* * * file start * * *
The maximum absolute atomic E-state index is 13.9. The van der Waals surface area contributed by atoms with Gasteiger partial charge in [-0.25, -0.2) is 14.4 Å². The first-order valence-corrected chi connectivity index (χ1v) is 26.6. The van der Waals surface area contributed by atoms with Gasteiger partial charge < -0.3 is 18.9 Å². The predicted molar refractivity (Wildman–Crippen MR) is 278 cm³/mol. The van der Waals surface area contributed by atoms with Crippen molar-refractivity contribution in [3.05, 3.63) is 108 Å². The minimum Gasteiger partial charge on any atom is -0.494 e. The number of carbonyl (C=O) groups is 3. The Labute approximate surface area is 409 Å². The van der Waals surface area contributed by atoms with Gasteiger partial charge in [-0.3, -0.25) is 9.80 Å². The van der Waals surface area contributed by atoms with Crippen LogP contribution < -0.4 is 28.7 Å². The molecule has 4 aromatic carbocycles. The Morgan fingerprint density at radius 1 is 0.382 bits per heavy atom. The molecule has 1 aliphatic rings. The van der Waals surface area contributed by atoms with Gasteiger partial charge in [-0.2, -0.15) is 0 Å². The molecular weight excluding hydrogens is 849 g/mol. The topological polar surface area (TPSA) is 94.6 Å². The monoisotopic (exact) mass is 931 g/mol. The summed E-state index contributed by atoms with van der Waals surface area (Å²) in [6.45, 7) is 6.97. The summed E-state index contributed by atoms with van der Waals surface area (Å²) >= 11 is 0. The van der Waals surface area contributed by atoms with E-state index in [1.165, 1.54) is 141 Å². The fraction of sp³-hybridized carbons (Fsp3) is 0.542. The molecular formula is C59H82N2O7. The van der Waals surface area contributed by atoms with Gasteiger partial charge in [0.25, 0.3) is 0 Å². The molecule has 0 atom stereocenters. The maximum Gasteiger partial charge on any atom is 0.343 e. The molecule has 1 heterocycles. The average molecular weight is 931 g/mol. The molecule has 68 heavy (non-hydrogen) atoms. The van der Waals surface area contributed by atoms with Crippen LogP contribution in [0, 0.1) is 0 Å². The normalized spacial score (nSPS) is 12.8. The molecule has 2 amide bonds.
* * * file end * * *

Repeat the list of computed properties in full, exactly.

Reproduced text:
The maximum absolute atomic E-state index is 13.9. The van der Waals surface area contributed by atoms with Gasteiger partial charge in [-0.25, -0.2) is 14.4 Å². The first-order valence-corrected chi connectivity index (χ1v) is 26.6. The van der Waals surface area contributed by atoms with Gasteiger partial charge < -0.3 is 18.9 Å². The predicted molar refractivity (Wildman–Crippen MR) is 278 cm³/mol. The van der Waals surface area contributed by atoms with Crippen molar-refractivity contribution in [3.05, 3.63) is 108 Å². The minimum Gasteiger partial charge on any atom is -0.494 e. The number of carbonyl (C=O) groups is 3. The Labute approximate surface area is 409 Å². The van der Waals surface area contributed by atoms with Gasteiger partial charge in [-0.3, -0.25) is 9.80 Å². The van der Waals surface area contributed by atoms with Crippen LogP contribution < -0.4 is 28.7 Å². The molecule has 4 aromatic carbocycles. The Morgan fingerprint density at radius 1 is 0.382 bits per heavy atom. The molecule has 1 aliphatic rings. The van der Waals surface area contributed by atoms with Gasteiger partial charge in [-0.2, -0.15) is 0 Å². The molecular weight excluding hydrogens is 849 g/mol. The topological polar surface area (TPSA) is 94.6 Å². The monoisotopic (exact) mass is 931 g/mol. The summed E-state index contributed by atoms with van der Waals surface area (Å²) in [6.45, 7) is 6.97. The summed E-state index contributed by atoms with van der Waals surface area (Å²) >= 11 is 0. The van der Waals surface area contributed by atoms with E-state index in [1.165, 1.54) is 141 Å². The fraction of sp³-hybridized carbons (Fsp3) is 0.542. The molecular formula is C59H82N2O7. The van der Waals surface area contributed by atoms with Gasteiger partial charge in [0.25, 0.3) is 0 Å². The molecule has 0 atom stereocenters. The maximum Gasteiger partial charge on any atom is 0.343 e. The molecule has 1 heterocycles. The average molecular weight is 931 g/mol. The molecule has 68 heavy (non-hydrogen) atoms. The van der Waals surface area contributed by atoms with Crippen LogP contribution in [0, 0.1) is 0 Å². The normalized spacial score (nSPS) is 12.8. The molecule has 2 amide bonds.